AP World History
600 - 1450 CE
Key Concept 3.1.
Expansion and Intensification of Communication and Exchange Networks
Although Afro-Eurasia and the Americas remained separate from one another, this era witnessed a deepening and widening of networks of human interaction within and across regions. The results were unprecedented concentrations of wealth and the intensification of cross-cultural exchanges. Innovations in transportation, state policies, and mercantile practices contributed to the expansion and development of commercial networks, which in tum served as conduits for cultural, technological, and biological diffusion within and between various societies. Pastoral or nomadic groups played a key role in creating and sustaining these networks. Expanding networks fostered greater interregional borrowing, while at the same time sustaining regional diversity. The prophet Muhammad promoted Islam, a new monotheistic religion, at the start of this period. It spread quickly through practices of trade, warfare, and diffusion characteristic of this period.
I. Improved transportation technologies and commercial practices led to an increased volume of trade, and expanded the geographical range of existing and newly active trade networks.
A. Existing trade routes—including the Silk Roads, the Mediterranean Sea, the Trans-Saharan, and the Indian Ocean basin—flourished and promoted the growth of powerful new trading cities.
B. Communication and exchange networks developed in the Americas.
C. The growth of interregional trade in luxury goods was encouraged by significant innovations in previously existing transportation and commercial technologies, including the caravanserai, use of the compass, astrolabe, and larger ship designs in sea travel; and new forms of credit and monetization.
D. Commercial growth was also facilitated by state practices, including the Inca road system; trading organizations, including the Hanseatic League; and state-sponsored commercial infrastructures, including the Grand Canal in China.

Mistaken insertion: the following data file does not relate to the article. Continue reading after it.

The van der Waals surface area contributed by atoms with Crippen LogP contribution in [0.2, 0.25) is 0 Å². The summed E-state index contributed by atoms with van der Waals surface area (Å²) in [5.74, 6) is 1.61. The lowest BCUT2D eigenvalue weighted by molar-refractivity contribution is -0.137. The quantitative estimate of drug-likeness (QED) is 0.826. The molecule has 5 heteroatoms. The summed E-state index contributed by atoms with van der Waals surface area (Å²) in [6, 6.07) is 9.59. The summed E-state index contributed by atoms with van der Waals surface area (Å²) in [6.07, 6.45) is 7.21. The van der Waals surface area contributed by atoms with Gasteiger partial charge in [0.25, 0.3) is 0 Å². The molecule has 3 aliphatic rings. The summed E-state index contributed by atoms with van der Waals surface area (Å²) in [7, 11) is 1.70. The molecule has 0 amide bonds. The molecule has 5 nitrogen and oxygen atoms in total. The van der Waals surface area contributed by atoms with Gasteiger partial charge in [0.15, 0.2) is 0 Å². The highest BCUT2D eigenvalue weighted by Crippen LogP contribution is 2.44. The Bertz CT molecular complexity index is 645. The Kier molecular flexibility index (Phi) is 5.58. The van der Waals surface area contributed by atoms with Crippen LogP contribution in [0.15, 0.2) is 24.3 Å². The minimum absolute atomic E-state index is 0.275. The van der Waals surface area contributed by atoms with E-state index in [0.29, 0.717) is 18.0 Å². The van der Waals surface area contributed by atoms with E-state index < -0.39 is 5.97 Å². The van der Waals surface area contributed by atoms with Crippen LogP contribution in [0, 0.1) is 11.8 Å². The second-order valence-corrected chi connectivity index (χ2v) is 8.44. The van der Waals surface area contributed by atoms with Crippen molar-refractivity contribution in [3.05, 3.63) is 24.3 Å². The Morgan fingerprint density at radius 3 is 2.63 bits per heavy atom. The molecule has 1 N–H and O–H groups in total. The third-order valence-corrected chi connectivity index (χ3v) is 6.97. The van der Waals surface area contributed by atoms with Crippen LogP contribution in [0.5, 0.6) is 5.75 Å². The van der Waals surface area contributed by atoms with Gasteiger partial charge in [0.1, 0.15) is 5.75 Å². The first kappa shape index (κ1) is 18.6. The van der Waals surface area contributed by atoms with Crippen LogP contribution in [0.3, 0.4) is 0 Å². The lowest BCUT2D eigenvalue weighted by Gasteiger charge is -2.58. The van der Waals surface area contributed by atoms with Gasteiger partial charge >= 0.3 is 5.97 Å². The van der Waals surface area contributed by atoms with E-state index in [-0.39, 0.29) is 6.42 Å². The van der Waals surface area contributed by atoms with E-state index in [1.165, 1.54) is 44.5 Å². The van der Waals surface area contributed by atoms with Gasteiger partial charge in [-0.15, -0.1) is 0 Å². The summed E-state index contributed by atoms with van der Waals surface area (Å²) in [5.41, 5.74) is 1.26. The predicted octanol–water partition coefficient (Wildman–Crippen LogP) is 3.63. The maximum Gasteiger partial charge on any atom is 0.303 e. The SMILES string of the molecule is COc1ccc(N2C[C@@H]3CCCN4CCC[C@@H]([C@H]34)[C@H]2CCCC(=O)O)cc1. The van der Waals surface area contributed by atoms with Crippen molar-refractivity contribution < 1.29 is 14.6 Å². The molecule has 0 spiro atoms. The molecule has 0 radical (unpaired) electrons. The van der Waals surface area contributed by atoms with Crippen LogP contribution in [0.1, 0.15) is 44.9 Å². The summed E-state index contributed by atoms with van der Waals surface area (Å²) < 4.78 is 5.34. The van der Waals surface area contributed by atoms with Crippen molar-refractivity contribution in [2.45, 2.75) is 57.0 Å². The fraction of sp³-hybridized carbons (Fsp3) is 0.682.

E. The expansion of empires—including China, the Byzantine Empire, the caliphates, and the Mongols—facilitated Afro-Eurasian trade and communication as new peoples were drawn into their conquerors' economies and trade networks.
II. The movement of peoples caused environmental and linguistic effects.
A. The expansion and intensification of long distance trade routes often depended on environmental knowledge and technological adaptations to it.
B. Some migrations had a significant environmental impact, including: The migration of Bantu-speaking peoples who facilitated transmission of iron technologies and agricultural techniques in Sub-Saharan Africa. The maritime migrations of the Polynesian peoples who cultivated transplanted foods and domesticated animals as they moved to new islands.
C. Some migrations and commercial contacts led to the diffusion of languages throughout a new region or the emergence of new languages.
III. Cross-cultural exchanges were fostered by the intensification of existing, or the creation of new, networks of trade and communication.
A. Islam, based on the revelations of the prophet Muhammad, developed in the Arabian Peninsula. The beliefs and practices of Islam reflected interactions among Jews, Christians, and Zoroastrians with the local Arabian peoples. Muslim rule expanded to many parts of Afro-Eurasia due to military expansion, and Islam subsequently expanded through the activities of merchants and missionaries.
B. In key places along important trade routes, merchants set up diasporic communities where they introduced their own cultural traditions into the indigenous culture.
C. As exchange networks intensified, an increased number of travelers within Afro-Eurasia wrote about their travels. Their writings illustrate both the extent and the limitations of intercultural knowledge and understanding.
D. Increased cross-cultural interactions resulted in the diffusion of literary, artistic, and cultural traditions, as well as scientific and technological innovations.